At any other time the planter would have taken the suggestion as an insult, but necessity is a hard master, and he grasped at the idea, and before an hour the transaction was closed. It troubled him not a little to disclose the matter to her, but the fear of bankruptcy and ruin drove him to it. The poor girl’s horror and distress may be imagined. She had known nothing but happiness, and now was to be plunged into the deepest and most hopeless misery. She had been sold, and was then the property, soul and body, of one who purchased her merely for gratification of his beastly lists. The idea was too horrible, and she swooned, remaining almost delirious for several days.
There was another upon whom the intelligence came with crushing weight. A junior partner in a produce house in Louisville had frequently visited the planter’s house on business, and, struck with the beauty and intelligence of the supposed daughter, had become enamored, and after prosecuting his suit a proper time had declared his passion, and unknown to the father the two had betrothed themselves. As soon as possible, after her father had told her her fate, she dispatched a messenger to him, stating the facts, and imploring him to save her from the doom that awaited her. Though thunderstruck at the intelligence that his affianced bride was a slave, and had just been sold to a fate worse than death, like a true man he determined to rescue her. That night he saw her, and a plan was formed for flight.
The day she was transferred to the possession of her purchaser they fled, and in due time arrived at Cincinnati, where they were married. Our hero obtained an interview with one of the agents of the Underground Railroad located in that city, who immediately telegraphed instructions to the different agents along the line to keep strict watch, and if woman-catchers were on the watch, at any point, to telegraph back, and give the fugitives timely notice, that they might leave the train. Accordingly they started, purchasing tickets for Chrestline.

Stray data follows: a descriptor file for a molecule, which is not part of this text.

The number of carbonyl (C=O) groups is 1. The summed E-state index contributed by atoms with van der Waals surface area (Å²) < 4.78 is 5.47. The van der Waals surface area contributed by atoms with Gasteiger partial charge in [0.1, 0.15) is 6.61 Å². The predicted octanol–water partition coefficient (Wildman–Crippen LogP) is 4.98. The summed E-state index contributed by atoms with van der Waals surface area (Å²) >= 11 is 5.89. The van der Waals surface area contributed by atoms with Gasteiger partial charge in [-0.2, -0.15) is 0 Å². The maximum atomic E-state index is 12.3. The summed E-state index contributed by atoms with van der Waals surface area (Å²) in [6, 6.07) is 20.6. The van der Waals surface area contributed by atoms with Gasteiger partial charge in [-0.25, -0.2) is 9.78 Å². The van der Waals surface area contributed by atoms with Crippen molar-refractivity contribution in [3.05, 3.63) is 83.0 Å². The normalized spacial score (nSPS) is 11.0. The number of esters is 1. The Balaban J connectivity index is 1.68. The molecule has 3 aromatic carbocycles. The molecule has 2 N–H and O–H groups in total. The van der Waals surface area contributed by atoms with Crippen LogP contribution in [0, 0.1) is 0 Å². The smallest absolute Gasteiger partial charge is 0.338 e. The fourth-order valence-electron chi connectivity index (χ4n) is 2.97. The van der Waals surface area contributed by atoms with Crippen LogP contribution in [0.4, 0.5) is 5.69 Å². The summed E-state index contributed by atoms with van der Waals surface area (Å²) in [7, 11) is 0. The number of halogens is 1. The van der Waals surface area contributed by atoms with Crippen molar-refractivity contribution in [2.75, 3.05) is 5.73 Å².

In the meantime the lawyer, as soon as he discovered his loss, had commenced active measures to recover it. He had no difficulty in tracing them to Cincinnati, and none whatever in ascertaining that their destination was Crestline. But having arrived several hours after their departure, he was obliged to content himself with telegraphing to Crestline to the proper officers to arrest them at that place. But unfortunately for his prospects, the intended arrest got wind, and when the train reach Galion, two citizens of that place stepped into the car, and a conversation of a few moments ensued; in the lowest kind of whispers, at the close of which the four left the car. A carriage was in waiting, and in two hours the fair fugitive and her husband were domiciled in the house of one of our whole-souled farmers, near Bucyrus, who has long taken pleasure in helping fugitives on their way to the Canadian Canaan.
When the train on which they embarked reached Crestline, the officials were unutterably chagrined at not finding the fugitives, and more so when they learned that she had been within four miles of them.
After a lapse of two weeks they ventured a move, and went to Detroit by the way of Sandusky city, and without accident reached the Canadian shore. They are now residing in Toronto.